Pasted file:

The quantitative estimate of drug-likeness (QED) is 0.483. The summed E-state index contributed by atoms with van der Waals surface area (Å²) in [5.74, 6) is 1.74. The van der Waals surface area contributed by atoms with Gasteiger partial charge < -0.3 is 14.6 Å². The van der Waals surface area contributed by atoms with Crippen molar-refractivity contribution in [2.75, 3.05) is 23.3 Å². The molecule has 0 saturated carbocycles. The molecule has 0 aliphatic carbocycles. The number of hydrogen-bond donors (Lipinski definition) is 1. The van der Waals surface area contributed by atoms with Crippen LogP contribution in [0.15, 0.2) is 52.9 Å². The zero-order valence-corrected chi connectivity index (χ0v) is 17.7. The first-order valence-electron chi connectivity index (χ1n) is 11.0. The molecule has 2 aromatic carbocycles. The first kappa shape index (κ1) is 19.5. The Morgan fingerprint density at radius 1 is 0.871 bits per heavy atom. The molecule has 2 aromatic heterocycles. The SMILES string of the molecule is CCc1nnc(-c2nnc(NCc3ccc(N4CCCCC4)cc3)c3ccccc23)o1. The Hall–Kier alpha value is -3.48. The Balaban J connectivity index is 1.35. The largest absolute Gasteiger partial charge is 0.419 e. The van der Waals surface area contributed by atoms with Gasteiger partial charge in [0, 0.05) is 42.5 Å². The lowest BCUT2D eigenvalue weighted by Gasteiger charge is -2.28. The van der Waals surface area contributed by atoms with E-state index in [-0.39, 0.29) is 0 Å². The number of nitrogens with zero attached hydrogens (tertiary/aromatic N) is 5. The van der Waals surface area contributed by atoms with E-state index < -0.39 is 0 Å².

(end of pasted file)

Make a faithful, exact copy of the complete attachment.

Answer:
The quantitative estimate of drug-likeness (QED) is 0.483. The summed E-state index contributed by atoms with van der Waals surface area (Å²) in [5.74, 6) is 1.74. The van der Waals surface area contributed by atoms with Gasteiger partial charge < -0.3 is 14.6 Å². The van der Waals surface area contributed by atoms with Crippen molar-refractivity contribution in [2.75, 3.05) is 23.3 Å². The molecule has 0 saturated carbocycles. The molecule has 0 aliphatic carbocycles. The number of hydrogen-bond donors (Lipinski definition) is 1. The van der Waals surface area contributed by atoms with Crippen LogP contribution in [0.15, 0.2) is 52.9 Å². The zero-order valence-corrected chi connectivity index (χ0v) is 17.7. The first-order valence-electron chi connectivity index (χ1n) is 11.0. The molecule has 2 aromatic carbocycles. The first kappa shape index (κ1) is 19.5. The Morgan fingerprint density at radius 1 is 0.871 bits per heavy atom. The molecule has 2 aromatic heterocycles. The SMILES string of the molecule is CCc1nnc(-c2nnc(NCc3ccc(N4CCCCC4)cc3)c3ccccc23)o1. The Hall–Kier alpha value is -3.48. The Balaban J connectivity index is 1.35. The largest absolute Gasteiger partial charge is 0.419 e. The van der Waals surface area contributed by atoms with Gasteiger partial charge in [0, 0.05) is 42.5 Å². The lowest BCUT2D eigenvalue weighted by Gasteiger charge is -2.28. The van der Waals surface area contributed by atoms with E-state index in [-0.39, 0.29) is 0 Å². The number of nitrogens with zero attached hydrogens (tertiary/aromatic N) is 5. The van der Waals surface area contributed by atoms with E-state index < -0.39 is 0 Å².